The Recorder – Greenfield awarded $2M from EPA for automated recycling collection system
Published: 9/15/2023 5:27:53 PM
GREENFIELD — Funded in part by a $2 million grant, the city will undergo a complete transformation of its recycling management system over the next three years, transitioning from a dual-stream, manual collection system to a single-stream, fully automated collection system.
“It is a testament to our city’s long-term commitment to fighting climate change through all of our energy efficiency efforts,” Mayor Roxann Wedegartner said during a press conference Friday morning, noting the city was one of the first in the state to be designated a Green Community. “This is one more way to solidify that reputation.”
The grant award stems from the U.S. Environmental Protection Agency’s newly established Solid Waste Infrastructure for Recycling Grant Program, known as SWIFR, according to Wedegartner. Greenfield was among 25 grant awardees out of more than 330 applicants nationwide, and the only grant recipient in New England.
“The SWIFR grant is a catalyst for meaningful change in Greenfield,” she said.
The grant, which will require a match of roughly $880,000 — likely to be allocated through capital and general funds — will fund the acquisition of a new fleet of automated collection vehicles, new collection bins for residents (to be provided free of charge) and a staff person to assist with the education and implementation of the recycling program, she said. The new collection carts will be able to store up to five times more recyclable material, eliminating the need for multiple carts.
“The new automated vehicles are double the size of the [Department of Public Works’] current fleet,” Wedegartner said, speaking from the Transfer Station on Friday. “This allows the DPW to double its route efficiency, removing the need for extra shops to the Transfer Station. The new vehicles are also more fuel efficient.”
The new fleet will replace an aging fleet that requires frequent maintenance to operate, she said.
The city will also use the grant to buy a new tractor-trailer for transporting recyclables from Greenfield to Springfield. DPW Director Marlo Warner II said the current tractor-trailer has more than 1 million miles on it.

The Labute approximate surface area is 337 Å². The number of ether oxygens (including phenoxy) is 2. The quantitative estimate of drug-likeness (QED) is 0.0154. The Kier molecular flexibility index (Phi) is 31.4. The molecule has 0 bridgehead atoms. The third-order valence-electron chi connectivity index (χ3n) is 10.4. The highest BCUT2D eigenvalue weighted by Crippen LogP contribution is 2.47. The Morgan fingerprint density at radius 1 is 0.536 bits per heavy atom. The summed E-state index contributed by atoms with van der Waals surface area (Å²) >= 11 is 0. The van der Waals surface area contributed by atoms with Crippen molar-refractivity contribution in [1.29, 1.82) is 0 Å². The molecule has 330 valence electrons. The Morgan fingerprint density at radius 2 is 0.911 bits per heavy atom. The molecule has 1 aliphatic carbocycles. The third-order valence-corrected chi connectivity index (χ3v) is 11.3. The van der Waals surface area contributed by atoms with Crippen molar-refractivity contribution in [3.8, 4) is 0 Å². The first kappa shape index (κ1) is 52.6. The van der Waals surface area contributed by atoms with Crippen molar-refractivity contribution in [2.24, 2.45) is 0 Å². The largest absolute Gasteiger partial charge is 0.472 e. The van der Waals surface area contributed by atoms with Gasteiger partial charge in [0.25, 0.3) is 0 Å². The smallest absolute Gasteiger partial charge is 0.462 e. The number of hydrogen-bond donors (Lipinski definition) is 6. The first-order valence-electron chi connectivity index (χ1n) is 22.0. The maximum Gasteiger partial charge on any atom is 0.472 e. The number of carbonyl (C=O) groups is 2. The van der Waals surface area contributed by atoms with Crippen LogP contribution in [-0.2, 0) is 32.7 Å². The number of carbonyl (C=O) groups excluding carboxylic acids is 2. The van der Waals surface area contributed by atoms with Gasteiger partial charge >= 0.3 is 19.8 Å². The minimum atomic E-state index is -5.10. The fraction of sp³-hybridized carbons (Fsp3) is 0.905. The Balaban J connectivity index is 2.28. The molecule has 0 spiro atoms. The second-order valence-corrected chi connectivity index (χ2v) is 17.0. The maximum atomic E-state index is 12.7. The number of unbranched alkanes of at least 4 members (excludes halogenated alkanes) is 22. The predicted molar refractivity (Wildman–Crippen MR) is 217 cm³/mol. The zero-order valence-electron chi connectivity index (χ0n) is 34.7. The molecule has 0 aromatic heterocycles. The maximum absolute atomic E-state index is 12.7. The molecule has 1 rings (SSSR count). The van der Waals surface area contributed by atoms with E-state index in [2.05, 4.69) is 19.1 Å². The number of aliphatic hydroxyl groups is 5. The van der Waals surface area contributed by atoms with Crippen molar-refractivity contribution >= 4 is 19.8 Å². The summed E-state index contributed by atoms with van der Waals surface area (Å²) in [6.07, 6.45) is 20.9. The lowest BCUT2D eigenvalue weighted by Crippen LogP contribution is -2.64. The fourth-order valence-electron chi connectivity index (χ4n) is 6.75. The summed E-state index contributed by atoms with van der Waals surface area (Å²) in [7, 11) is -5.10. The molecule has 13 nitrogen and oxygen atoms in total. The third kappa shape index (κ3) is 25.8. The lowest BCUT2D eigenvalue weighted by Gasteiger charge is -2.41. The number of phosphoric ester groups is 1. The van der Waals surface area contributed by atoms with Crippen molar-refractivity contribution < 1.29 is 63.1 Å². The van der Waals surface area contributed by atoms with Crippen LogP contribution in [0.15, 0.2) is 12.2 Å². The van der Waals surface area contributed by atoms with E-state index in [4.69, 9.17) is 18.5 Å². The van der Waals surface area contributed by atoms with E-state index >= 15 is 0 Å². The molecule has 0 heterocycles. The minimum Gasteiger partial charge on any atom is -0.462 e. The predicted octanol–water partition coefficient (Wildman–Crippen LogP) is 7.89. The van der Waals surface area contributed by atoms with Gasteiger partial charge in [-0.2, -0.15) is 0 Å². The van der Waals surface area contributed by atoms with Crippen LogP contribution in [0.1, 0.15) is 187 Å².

As the system transitions from one to another, Warner said staffing levels will remain the same. Echoing Wedegartner’s emphasis on launching a more environmentally friendly system, he said the new vehicles will eventually mean reducing the amount of idling time at each stop from two minutes to just 15 seconds.
“Going automated will definitely take injury out of the job,” he added. “They’re basically not going to get out of the trucks during their routes.”
Wedegartner said the transition, which will take place over a three-year period, will also mean significant cost savings for the DPW. Warner said savings will be better known in year three of the transition, at which point the city will have had roughly a year of the new system in place.
“We know it’s going to be a great savings, we just can’t put a number on it,” he said.
The DPW anticipates the total implementation time needed for the recycling collection transformation project to take at least one year. Warner and Wedegartner noted the grant will also be used to fund an educational campaign to keep the community informed throughout the process.
“This grant is a home run for the city,” Warner said. “I am very grateful to the EPA for this grant. From an operations perspective, it will reduce greenhouse gas emissions and improve our operations and efficiency.”
Reporter Mary Byrne can be reached at firstname.lastname@example.org or 413-930-4429. Twitter: @MaryEByrne.